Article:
She Reads

At She Reads, we believe that story is the shortest distance to the human heart. So we strive to find those stories that will speak directly to your heart. We look for books that are well written, with a unique premise, that will make you think differently than before you read the book. Each month we select one book (and its author) to profile all month long. Here at CFOM, we will be introducing you to that author each month. We hope you will check out She Reads at to learn more.

This Month's She Reads...
Joy for Beginners by Erica Bauermeister

Erica BauermeisterOur February selection at She Reads is Joy for Beginners by Erica Bauermeister. Part novel, part collection of related short stories, this book is one to pick up if you want to see a writer flex her craft muscles. Erica Bauermeister is a gifted writer who is a joy (pun intended) to read. Joy for Beginners is about Kate, a cancer survivor who at a celebration dinner challenges the group of friends who supported her through her illness, giving each one an assignment to do something they might find difficult. And as the title of the book suggests, they find joy in the process. Read on to hear how this book came to be.

What was the impetus for the story of Joy for Beginners?

Two things, really. Almost seven years ago, my family was invited to go white-water rafting down the Grand Canyon—my children and husband were excited to go but I was scared. There was no way I was going to let my children go without me, however, so I went. It was an amazing experience—terrifying, soul opening, exhilarating. I knew then I’d have to write about it someday. The second was my sister-in-law, who is fairly shy and a singer in a band for some twenty years. For her fiftieth birthday she decided to do her first solo concert. I was so proud of her, and I loved that idea of celebrating by taking on something that scares you.

I have this part of my mind I call the mental hopper—it’s where I put all sorts of ideas until I know what to do with them. Those two things simmered in the mental hopper, along with ideas about friendship and breast cancer and marriage and traveling and tattoos, until one day it all came together and became the story of seven women facing challenges and supporting one another.

How was this, your second novel, different to write from your first, The School of Essential Ingredients?

When I was writing The School of Essential Ingredient s, I had two children at home and a full-time job. That book took six years. Joy for Beginners was completely different. I had a contract and a deadline, I had been able to quit my job to write full-time, and both my children were in college. It’s astonishing how much you can get done when you have time and a room of your own. It felt luxurious, honestly.

Your writing is truly beautiful. Is this an ability you just came with, or something you had to develop?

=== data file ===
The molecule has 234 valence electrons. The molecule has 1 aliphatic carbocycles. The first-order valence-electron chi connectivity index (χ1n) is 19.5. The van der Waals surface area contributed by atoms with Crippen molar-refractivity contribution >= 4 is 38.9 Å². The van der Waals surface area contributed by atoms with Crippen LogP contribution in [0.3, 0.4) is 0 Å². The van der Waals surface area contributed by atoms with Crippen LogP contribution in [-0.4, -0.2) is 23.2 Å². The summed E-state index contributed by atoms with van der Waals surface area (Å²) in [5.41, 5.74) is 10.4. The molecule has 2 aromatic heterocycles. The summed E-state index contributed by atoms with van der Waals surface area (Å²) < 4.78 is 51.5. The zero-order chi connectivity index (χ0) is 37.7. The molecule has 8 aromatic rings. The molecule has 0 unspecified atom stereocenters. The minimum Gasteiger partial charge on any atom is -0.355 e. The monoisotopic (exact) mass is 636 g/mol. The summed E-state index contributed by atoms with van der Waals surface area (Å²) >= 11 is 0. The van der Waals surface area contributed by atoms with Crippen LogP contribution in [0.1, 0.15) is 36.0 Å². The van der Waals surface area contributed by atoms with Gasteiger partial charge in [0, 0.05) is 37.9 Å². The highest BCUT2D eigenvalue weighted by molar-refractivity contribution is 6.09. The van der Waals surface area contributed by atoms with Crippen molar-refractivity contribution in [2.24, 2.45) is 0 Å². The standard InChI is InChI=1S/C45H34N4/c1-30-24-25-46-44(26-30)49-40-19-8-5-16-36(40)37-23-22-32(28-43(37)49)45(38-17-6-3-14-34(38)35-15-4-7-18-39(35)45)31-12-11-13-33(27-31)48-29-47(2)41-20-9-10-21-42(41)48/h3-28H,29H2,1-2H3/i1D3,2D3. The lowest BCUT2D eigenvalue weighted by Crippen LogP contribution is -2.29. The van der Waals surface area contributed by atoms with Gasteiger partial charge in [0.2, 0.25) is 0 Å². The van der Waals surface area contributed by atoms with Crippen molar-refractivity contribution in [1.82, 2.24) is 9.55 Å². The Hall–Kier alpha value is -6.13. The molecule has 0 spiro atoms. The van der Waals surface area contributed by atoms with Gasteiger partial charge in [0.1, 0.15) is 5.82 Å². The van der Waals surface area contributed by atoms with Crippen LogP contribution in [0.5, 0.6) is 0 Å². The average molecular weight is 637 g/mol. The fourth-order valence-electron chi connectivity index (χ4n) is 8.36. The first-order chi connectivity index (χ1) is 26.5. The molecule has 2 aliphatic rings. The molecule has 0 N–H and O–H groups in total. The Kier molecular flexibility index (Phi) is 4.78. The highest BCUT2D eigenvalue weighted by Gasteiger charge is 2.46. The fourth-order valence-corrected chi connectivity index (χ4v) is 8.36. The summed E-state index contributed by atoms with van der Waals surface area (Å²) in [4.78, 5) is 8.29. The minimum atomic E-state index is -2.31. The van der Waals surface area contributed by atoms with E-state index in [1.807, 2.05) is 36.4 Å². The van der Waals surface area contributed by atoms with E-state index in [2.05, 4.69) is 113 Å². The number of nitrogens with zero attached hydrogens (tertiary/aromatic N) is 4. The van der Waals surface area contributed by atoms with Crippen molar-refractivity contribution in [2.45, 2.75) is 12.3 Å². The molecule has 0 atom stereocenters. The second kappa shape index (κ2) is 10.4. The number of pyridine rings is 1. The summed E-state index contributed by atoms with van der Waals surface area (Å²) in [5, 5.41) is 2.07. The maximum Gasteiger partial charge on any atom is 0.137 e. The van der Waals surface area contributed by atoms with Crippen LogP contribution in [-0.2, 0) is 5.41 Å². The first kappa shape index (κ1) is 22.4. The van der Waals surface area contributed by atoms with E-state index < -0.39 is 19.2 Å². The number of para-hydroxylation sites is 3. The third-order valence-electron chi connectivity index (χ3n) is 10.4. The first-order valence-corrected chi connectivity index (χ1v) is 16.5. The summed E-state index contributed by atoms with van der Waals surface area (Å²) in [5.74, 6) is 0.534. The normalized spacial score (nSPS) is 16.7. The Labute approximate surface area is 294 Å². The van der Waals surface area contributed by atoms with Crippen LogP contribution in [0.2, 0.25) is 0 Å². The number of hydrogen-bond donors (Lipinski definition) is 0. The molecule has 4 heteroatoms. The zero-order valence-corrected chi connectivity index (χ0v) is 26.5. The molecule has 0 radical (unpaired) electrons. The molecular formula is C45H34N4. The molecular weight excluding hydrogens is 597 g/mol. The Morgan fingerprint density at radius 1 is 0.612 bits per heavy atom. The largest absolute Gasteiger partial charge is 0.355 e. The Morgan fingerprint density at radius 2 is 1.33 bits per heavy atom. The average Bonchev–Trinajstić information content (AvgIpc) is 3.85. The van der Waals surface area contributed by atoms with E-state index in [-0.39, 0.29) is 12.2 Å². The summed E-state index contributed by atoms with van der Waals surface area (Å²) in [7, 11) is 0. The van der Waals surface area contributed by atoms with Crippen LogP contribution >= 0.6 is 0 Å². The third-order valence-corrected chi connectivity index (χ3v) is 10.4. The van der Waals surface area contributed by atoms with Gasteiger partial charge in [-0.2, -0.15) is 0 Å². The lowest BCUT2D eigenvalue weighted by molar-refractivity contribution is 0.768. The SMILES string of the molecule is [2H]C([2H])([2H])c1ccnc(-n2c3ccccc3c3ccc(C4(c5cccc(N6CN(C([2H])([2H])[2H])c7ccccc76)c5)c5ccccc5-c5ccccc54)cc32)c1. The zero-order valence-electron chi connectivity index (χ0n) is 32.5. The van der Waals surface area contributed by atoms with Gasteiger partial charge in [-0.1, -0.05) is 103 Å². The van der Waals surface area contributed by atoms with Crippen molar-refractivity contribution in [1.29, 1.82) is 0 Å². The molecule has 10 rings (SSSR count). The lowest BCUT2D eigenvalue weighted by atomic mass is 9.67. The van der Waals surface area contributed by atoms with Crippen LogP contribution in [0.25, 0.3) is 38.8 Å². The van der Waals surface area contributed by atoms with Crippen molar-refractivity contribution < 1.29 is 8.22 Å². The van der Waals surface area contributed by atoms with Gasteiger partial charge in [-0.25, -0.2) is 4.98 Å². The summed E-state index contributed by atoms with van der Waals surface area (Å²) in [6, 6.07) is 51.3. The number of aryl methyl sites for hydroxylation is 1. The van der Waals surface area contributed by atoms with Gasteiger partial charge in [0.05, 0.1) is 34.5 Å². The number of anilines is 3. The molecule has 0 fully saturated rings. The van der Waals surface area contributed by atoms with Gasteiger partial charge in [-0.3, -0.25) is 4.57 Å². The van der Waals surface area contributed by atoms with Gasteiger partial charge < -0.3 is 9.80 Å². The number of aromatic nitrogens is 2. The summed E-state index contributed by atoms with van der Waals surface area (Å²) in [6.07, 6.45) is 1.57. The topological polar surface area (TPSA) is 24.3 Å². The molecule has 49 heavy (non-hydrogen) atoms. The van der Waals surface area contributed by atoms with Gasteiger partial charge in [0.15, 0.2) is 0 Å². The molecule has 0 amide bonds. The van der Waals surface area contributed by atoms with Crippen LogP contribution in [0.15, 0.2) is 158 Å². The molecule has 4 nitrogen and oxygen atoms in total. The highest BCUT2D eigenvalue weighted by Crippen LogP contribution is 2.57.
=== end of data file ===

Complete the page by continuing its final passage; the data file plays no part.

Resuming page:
I knew in college that this was the kind of writing I wanted to do—books that looked at the “small” things in life and gave them beauty. I also knew that I didn’t have the emotional maturity or the mastery of the craft to do it back when I was twenty. So I spent years (decades, actually) studying literature and writing. I got a PhD in literature and coauthored a guide called 500 Great Books by Women: A Reader’s Guide. We read thousands of books to find the 500 we wanted to include. I learned so much in the process. On the personal side, I got married, had children, lived in Italy . . . finally, when I was about forty-five, all that came together and I wrote my first novel.

Food figures prominently in both your novels. Does it figure prominently in your life?

Oh, yes. I am smiling as I write this because last night we had a big ravioli-making party at our house and I get to eat leftovers for lunch. I think that interest in food comes from living in Italy—heaven knows I wasn’t much of a cook before then. But there was something about living in that country and watching the way the Italians treat food as this celebration of love and health and family. It’s quite addictive.

What would you say to that reader who is prompted to do her own “impossible thing” (like Kate challenged each of her friends to do)?

Joy For BeginnersJust say yes! I almost let fear stop me from going down the Grand Canyon, but in the end it was one of the greatest things I’ve done in my life. And you know what? I think we’re all more brave than we believe.

What is an impossible thing you’ve tackled in your own life?

I always thought that getting a novel published was an impossible thing for me. I remember the day I learned that my first novel had been sold. Honestly, if you had told me I was next in line for the throne of England, I couldn’t have been more dumbstruck. And yet, I’ve always written, mostly because I wouldn’t know how not to.

What would you say is the secret to joy?

I come from a family full of brilliant, critically minded people who are always able to see where something might go wrong. That way of thinking can avert problems, but it also holds joy at arm’s length. I remember one time hearing a story about how we all have two wolves inside of us, a good wolf and a bad wolf. Which one wins depends on which one you feed. More and more, I’ve been trying to feed the former. Interestingly enough, the more you do that, the more joy you see in the world. So I say feed the good wolf.

What’s next for you?

I’m currently in revisions on my third novel. This one revisits some of the characters from The School of Essential Ingredients and brings in some new ones as well. It’s about serendipity and ritual and how completely we can misunderstand those who are closest to us.


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